Selective inhibition of the epidermal growth factor receptor impairs intestinal adaptation after small bowel resection

David P. O'Brien, Lindsey A. Nelson, Jodi L. Williams, Christopher J. Kemp, Christopher R. Erwin, Brad W. Warner

Research output: Contribution to journalArticlepeer-review

35 Scopus citations


Background. Prior indirect studies have suggested that a functional epidermal growth factor receptor (EGFR) appears to be indispensable for the adaptive response of the remnant intestine to massive small bowel resection (SBR). The recent availability of a specific pharmacologic EGFR inhibitor enabled us to more directly test the hypothesis that EGFR signaling is required for postresection intestinal adaptation. Methods. Mice (C57B1/6, n = 26) underwent a 50% SBR or sham operation and were then given orogastric EGFR inhibitor (ZD1839, 50 mg/kg/day) or vehicle. After 3 days, indices of adaptation (wet weight, crypt depth, and villus height) and apoptotic index (number of apoptotic bodies per crypt) were calculated in the ileum. The expression of proliferating cell nuclear antigen (PCNA) and activated EGFR was measured by Western blotting. Results. ZD1839 prevented EGFR activation and the normal postresection increases in ileal wet weight, villus height, and crypt depth. Enterocyte proliferation was reduced twofold in the SBR group by ZD1839. Although not statistically significant, rates of enterocyte apoptosis were the highest in the inhibitor-treated mice. Conclusion. Following massive SBR, pharmacologic inhibition of the EGFR attenuates proliferation and the normal adaptive response of the intestine. These results more directly confirm the requirement of a functional EGFR as a mediator of the postresection adaptation response. This study demonstrates an in vivo application of a novel selective EGFR inhibitor and offers a unique experimental model to gain mechanistic insight into understanding postresection intestinal adaptation.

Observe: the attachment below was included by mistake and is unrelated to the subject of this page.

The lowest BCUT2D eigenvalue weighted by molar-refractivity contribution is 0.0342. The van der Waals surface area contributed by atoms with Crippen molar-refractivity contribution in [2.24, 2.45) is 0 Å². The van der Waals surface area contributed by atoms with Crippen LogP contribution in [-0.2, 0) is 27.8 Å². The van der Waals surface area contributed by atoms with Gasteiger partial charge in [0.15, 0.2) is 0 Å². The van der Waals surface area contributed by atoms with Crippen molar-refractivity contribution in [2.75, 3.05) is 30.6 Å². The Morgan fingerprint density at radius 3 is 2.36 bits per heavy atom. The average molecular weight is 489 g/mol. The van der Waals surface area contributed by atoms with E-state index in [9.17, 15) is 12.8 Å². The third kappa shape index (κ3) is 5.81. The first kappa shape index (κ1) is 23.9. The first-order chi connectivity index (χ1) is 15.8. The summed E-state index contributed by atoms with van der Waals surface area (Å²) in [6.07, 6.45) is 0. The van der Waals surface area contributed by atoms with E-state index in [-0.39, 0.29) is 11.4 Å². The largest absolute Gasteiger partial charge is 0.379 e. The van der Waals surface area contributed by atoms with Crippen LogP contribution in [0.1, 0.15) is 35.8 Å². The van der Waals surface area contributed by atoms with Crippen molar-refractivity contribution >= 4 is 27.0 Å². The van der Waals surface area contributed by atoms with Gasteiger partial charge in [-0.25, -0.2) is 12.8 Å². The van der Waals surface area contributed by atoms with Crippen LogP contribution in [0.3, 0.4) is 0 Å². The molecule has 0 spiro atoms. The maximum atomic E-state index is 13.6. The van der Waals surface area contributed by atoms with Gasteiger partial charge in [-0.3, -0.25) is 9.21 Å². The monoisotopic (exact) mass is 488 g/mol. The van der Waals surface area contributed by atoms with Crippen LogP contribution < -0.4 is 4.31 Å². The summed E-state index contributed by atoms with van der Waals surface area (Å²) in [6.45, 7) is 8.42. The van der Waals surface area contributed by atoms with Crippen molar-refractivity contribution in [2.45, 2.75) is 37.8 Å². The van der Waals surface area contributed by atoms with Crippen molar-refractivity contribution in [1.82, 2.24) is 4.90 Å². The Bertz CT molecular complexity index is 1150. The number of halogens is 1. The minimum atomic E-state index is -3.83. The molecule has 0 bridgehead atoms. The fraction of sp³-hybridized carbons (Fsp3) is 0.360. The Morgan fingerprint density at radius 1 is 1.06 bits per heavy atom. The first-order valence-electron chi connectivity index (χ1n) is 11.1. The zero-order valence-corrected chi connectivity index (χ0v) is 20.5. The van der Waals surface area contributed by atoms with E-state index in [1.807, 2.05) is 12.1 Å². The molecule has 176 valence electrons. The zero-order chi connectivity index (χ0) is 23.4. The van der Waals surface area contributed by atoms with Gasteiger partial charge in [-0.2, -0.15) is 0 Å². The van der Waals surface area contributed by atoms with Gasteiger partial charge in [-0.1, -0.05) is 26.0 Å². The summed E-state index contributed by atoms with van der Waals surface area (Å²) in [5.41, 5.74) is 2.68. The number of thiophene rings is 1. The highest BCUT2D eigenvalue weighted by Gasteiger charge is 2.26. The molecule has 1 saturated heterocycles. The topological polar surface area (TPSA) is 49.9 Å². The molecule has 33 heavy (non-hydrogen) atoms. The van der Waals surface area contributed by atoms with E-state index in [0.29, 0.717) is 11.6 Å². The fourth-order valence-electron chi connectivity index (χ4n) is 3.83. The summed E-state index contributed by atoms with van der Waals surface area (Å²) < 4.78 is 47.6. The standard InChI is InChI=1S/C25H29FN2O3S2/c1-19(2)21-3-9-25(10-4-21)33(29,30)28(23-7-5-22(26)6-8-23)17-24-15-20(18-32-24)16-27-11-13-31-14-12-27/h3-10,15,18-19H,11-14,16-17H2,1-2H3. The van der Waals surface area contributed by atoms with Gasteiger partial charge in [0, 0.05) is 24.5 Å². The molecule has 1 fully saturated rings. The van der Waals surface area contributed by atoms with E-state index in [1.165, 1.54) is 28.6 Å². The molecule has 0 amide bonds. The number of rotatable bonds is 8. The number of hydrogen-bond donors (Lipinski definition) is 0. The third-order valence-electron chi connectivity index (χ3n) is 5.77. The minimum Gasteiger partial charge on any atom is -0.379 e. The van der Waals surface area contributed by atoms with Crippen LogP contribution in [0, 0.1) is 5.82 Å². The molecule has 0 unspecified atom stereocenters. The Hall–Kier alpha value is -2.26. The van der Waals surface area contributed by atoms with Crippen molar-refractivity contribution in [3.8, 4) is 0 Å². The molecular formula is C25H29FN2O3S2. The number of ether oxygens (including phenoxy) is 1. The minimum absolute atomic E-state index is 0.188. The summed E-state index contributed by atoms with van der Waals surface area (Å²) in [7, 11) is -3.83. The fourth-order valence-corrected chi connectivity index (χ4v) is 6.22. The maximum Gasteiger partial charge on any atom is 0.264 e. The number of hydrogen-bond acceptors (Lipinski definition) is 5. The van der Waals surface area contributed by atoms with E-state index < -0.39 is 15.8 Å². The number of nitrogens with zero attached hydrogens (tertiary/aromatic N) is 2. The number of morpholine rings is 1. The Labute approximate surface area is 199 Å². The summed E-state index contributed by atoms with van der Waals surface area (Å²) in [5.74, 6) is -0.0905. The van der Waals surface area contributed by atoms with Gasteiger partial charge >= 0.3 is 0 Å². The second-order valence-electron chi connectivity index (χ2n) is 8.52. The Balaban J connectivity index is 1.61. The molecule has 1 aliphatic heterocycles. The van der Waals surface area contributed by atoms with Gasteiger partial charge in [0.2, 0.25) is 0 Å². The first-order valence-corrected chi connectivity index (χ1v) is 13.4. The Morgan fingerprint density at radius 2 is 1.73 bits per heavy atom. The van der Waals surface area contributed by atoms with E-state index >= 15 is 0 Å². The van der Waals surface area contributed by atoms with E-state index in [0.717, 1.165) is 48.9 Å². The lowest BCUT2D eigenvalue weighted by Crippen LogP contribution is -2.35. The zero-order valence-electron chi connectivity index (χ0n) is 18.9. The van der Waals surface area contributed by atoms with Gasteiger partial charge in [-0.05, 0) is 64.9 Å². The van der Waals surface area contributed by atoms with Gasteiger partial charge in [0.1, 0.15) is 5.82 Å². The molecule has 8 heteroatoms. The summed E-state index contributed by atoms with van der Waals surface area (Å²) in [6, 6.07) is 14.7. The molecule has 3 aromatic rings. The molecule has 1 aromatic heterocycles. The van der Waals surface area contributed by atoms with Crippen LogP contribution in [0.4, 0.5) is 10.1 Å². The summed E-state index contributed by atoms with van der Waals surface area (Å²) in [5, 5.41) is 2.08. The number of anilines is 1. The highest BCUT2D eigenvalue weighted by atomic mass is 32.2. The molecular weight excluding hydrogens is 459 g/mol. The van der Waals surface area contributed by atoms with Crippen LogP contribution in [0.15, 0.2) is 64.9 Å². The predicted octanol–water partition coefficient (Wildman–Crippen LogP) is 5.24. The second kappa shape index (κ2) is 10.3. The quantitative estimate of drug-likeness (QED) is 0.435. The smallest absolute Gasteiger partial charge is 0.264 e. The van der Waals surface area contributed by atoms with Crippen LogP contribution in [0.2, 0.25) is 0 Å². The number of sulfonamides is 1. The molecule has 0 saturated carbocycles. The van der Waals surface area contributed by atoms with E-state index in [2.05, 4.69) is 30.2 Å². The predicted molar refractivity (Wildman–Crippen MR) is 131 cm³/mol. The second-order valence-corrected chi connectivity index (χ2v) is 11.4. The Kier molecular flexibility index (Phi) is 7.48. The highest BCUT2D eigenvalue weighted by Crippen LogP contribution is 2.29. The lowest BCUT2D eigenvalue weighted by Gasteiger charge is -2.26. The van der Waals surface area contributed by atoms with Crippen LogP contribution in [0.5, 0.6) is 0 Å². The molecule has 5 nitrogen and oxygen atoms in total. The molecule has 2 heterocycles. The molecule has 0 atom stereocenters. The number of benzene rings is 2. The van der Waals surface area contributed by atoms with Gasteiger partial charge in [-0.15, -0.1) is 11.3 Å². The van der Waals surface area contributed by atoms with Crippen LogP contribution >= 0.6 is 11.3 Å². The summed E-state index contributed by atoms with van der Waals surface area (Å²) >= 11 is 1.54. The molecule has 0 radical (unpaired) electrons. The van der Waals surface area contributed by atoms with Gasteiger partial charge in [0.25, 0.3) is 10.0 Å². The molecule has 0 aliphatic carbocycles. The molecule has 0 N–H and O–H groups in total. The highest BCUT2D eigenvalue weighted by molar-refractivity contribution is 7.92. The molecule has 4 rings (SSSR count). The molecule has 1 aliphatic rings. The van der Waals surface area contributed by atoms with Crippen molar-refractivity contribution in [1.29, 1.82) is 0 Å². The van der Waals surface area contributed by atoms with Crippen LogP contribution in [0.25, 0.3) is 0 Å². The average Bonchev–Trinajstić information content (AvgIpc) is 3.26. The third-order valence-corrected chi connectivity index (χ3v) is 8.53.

Original languageEnglish
Pages (from-to)25-30
Number of pages6
JournalJournal of Surgical Research
Issue number1
StatePublished - 2002


  • Epidermal growth factor receptor
  • Intestinal adaptation
  • Short bowel syndrome


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